More restaurants and vending machines offer healthy choices these days, so why do Americans' waistlines continue to expand? A new study in the Journal of Consumer Research shows that some efforts to control eating may backfire.
Just seeing a salad on the menu seems to push some consumers to make a less healthy meal choice, according to a Duke University researcher.
It's an effect called "vicarious goal fulfillment," in which a person can feel a goal has been met if they have taken some small action, like considering the salad without ordering it, said Gavan Fitzsimons, professor of marketing and psychology at Duke's Fuqua School of Business, who led the research.
Consumers may feel they have fulfilled a healthy eating goal even if they choose an unhealthy food, and the presence of a healthy option among food choices may draw their attention to the least-healthy choice available, according to authors Keith Wilcox (City University of New York), Beth Vallen (Loyola College), Lauren Block (City University of New York), and Gavan J. Fitzsimons (Duke University).
"Just because we consumers want to see healthier items available does not mean that we are going to choose them," write the authors. "We present evidence that for many consumers, the addition of healthy alternatives to food choice sets can, ironically, increase the consumption of very indulgent food items."
In a series of four studies, the researchers examined how consumers' food choices differed when a healthy item was included in a set compared to when it was not available. The study results showed that the mere presence of a healthy item vicariously fulfills health-related eating goals, drives attention to the least-healthy choice, and provides people with license to indulge in tempting foods. They also demonstrated that these effects were more pronounced in people with relatively high levels of self-control.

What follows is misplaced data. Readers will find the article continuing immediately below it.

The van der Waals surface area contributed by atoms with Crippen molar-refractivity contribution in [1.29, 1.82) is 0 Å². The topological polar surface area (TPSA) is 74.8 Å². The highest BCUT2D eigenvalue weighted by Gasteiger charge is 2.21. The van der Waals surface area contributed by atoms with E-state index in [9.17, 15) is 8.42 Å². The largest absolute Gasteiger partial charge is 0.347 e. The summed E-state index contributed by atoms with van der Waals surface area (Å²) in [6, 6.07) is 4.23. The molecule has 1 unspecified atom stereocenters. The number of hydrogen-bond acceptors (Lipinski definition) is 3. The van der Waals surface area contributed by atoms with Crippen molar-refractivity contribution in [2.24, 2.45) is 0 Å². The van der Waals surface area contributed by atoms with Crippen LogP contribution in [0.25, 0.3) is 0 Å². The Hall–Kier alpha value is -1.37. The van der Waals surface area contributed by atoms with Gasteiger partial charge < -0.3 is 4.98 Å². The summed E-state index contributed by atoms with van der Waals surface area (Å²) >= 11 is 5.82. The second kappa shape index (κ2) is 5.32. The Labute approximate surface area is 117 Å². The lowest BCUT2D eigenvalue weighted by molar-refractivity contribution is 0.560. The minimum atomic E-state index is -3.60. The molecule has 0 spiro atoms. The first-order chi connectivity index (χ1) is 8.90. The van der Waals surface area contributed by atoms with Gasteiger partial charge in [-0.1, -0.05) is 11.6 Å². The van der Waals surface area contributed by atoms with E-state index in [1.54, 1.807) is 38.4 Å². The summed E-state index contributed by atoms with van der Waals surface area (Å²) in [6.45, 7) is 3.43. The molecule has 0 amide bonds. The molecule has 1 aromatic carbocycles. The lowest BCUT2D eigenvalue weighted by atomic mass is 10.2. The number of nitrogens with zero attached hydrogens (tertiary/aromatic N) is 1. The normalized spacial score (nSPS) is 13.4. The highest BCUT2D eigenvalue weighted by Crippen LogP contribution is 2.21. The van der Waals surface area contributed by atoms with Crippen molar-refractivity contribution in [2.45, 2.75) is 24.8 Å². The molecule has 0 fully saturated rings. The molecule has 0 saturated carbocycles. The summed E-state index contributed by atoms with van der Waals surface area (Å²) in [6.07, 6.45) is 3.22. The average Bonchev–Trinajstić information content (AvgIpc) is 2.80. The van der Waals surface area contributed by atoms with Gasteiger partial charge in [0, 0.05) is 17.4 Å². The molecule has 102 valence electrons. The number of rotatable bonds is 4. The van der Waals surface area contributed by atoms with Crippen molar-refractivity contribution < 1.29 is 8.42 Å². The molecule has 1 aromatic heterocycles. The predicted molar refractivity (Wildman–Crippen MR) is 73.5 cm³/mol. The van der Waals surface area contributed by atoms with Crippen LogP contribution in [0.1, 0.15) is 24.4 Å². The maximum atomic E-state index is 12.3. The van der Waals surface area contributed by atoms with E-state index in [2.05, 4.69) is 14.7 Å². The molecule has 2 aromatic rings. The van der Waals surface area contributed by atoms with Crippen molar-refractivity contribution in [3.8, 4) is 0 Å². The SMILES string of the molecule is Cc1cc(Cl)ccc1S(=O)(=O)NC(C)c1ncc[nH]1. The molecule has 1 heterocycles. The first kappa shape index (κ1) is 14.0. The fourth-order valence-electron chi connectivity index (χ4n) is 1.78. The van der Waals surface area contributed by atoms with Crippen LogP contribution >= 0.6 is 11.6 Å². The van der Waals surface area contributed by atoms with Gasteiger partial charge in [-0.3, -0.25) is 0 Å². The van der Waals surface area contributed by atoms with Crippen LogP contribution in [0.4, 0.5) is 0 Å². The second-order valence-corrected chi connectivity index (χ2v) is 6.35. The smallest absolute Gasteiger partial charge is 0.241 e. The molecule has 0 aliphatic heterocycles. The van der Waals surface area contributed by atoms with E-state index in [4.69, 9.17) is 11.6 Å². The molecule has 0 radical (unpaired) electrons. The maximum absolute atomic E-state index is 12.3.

In one study, participants chose from a menu that included French fries, chicken nuggets, and a baked potato or these items plus a side salad. After being told that each item cost the same amount of money, respondents were instructed to choose a side dish for their lunch. "As we predicted, when given the choice of fries, chicken nuggets, or a baked potato, people high in self-control rarely chose the fries, which are considered the least-healthy option in the set. However, add the salad to the set and what happens? High self-control individuals were significantly more likely to choose the French fries." The authors found the opposite was true for people with low self-control.
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